A culture is built around the stories it tells.
After telling my story of spiritual abuse and marginalization as a woman leader in the church, a man who attended a different church dismissed my story since it was not his own faith community experience. He had not heard any similar stories from women leaders in his church. I asked him how he knew these stories did not exist. He didn’t.
Stories are powerful, but they can also be misused or misunderstood. Here are three ways this happens.
1. Dismissing a Story that Doesn’t Fit our Paradigm
For example, the hearer may dismiss a story as anecdotal and not significant to most people’s experiences (as illustrated by my experience above). Often stories concerning women in the church are limited or filtered or discouraged if negative. Under a patriarchal system1 the stories of women are usually confined to marriage and children, and as a result women will hesitate to tell their real story even if they are asked.
A church may say it values vulnerability and honesty until a woman with non-traditional gifts of leadership reveals her pain in being subjected to hidden misogyny. She is dismissed as being too emotional.
I was called “fragile.”
A church may say it values diversity and open conversation until a woman challenges patriarchal theology and practice. She is dismissed as being unbiblical.
I was called “ungracious” and “divisive.”
A church may say it values social justice and rescues women from abuse and sex trafficking until a woman points out the inconsistency and ultimate injustice of not empowering women in the church. She is dismissed as being judgmental.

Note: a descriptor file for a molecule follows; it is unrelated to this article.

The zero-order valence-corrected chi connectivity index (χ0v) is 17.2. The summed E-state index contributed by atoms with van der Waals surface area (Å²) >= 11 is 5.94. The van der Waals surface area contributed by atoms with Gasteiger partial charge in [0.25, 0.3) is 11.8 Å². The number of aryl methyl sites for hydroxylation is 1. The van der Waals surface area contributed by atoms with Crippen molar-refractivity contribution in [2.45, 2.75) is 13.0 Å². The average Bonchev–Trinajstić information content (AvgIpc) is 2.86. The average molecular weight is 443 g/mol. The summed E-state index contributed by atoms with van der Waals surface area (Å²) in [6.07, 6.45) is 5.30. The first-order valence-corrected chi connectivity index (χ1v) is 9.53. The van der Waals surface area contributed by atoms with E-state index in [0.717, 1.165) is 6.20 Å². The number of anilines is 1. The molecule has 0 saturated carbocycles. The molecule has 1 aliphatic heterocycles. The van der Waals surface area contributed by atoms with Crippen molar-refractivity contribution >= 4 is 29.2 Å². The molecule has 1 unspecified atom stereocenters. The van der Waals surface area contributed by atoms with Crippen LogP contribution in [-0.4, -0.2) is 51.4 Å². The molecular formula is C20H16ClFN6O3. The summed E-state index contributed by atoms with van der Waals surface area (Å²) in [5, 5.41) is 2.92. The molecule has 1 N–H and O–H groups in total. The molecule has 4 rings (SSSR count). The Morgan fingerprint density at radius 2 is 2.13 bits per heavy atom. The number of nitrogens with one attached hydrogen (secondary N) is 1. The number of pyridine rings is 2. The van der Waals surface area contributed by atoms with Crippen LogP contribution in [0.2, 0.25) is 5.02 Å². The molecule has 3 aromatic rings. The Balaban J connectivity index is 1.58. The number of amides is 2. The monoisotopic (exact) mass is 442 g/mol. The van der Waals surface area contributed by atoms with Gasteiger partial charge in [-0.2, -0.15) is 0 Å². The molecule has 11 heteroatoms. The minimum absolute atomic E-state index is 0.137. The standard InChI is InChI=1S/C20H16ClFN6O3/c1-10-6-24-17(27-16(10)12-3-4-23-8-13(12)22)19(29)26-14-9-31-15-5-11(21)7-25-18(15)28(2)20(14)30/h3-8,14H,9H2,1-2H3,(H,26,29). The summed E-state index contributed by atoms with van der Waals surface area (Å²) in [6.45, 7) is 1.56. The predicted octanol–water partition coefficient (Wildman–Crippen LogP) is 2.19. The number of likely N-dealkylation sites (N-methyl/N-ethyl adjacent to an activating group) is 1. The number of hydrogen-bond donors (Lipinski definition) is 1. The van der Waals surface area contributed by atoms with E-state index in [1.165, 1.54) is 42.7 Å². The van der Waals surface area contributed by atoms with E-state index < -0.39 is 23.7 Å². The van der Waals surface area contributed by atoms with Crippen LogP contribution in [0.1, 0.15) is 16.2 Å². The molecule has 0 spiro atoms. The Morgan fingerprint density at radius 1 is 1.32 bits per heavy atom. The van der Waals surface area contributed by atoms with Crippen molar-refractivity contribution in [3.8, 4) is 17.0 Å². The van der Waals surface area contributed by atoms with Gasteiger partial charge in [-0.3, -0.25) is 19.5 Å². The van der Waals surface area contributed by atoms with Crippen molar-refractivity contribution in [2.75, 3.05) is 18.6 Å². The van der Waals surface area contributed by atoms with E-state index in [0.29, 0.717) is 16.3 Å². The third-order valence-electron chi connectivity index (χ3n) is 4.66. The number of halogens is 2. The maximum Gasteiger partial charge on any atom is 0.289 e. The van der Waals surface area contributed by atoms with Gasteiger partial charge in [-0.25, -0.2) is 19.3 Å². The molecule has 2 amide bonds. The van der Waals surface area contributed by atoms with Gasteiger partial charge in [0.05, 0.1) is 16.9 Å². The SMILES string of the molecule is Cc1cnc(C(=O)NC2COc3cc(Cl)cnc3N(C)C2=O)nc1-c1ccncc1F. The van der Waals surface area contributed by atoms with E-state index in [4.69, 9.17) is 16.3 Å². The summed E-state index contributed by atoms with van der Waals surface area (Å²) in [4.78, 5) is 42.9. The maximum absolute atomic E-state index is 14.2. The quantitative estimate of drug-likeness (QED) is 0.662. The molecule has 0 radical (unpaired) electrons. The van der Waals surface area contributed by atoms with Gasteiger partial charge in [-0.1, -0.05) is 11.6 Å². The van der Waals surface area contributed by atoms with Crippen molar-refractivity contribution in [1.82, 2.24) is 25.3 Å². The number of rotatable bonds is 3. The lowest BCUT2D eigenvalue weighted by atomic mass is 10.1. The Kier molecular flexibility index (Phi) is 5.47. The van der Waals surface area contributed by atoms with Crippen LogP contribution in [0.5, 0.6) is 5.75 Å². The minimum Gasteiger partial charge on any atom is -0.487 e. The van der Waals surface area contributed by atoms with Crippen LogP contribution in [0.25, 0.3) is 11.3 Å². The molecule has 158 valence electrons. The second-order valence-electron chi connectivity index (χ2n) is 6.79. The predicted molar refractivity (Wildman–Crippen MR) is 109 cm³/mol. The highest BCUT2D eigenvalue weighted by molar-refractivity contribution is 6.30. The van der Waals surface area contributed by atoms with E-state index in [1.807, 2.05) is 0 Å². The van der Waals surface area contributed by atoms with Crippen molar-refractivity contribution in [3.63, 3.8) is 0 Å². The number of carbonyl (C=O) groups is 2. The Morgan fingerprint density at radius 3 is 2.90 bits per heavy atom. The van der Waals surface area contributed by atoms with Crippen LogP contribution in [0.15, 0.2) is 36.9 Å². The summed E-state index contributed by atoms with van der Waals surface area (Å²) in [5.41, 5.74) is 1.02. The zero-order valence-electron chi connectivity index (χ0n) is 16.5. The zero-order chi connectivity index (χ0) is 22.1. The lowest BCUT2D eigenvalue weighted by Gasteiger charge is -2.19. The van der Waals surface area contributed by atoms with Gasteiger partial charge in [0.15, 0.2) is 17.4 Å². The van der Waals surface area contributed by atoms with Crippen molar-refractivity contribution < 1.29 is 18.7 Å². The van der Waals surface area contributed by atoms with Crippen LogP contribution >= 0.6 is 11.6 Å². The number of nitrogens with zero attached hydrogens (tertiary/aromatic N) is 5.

I was invited to leave.
2. Ignoring the Cultural Bounds of a Story
The flip side of dismissing a story is the problem of extrapolating timeless principles from a culturally bound or historically specific story. This is where confusion reigns in the interpretation of the Bible, a collection of what is mostly story. It gets messy on two levels: the level of interpretation (what was the real story) and the level of application (what does that story mean for us today).
It’s not easy to navigate Paul’s letters as he addresses specific churches with specific issues. There is a story to every church in the New Testament. We forget that the story of the Church as recorded in the book of Acts is only the beginning, the “prologue.” In fact, Acts (or Acts of the Apostles) was originally called the “History of Christian Origins.” “Origins” creates space for “evolution.”
If Acts is the prologue, then the Church since New Testament times is the main body of a story that is evolving with its surprising turning points and transformations as each generation reflects on their theology and practice. The powerful image of the Church as a Bride in the book of Revelation becomes our epilogue.
When we approach the handful of problem passages concerning women with this understanding of the bigger story of the Church and tease out the stories of the women hidden behind Paul’s letters, we are able to consider several possible interpretations of his words. Perhaps he did not intend to set timeless mandates such as women in general are to be silent or to not have authority over men. There are too many biblical stories of women that do not support their confinement.
Since God breaks the “rules” of patriarchy often enough, a church has a choice of what narrative to follow. Perhaps it is possible that the movement of God in the story of the Church is a movement forward towards mutuality and equality, rather than backward to the curse of domination.
3. Reading Too Much into a Story
It is also possible to read too much into a story by superimposing the reader’s cultural values or assigning significance that is not relevant to the teller’s culture.
For example, the naming of Eve in Genesis 2 is often cited as proof that Adam had authority over her and therefore the mandate to rule has a hierarchical structure. The act of naming may be considered evidence of authority in our current western culture, but care must be taken when superimposing a strict value on other cultures, especially ancient ones. You can miss the point of the story.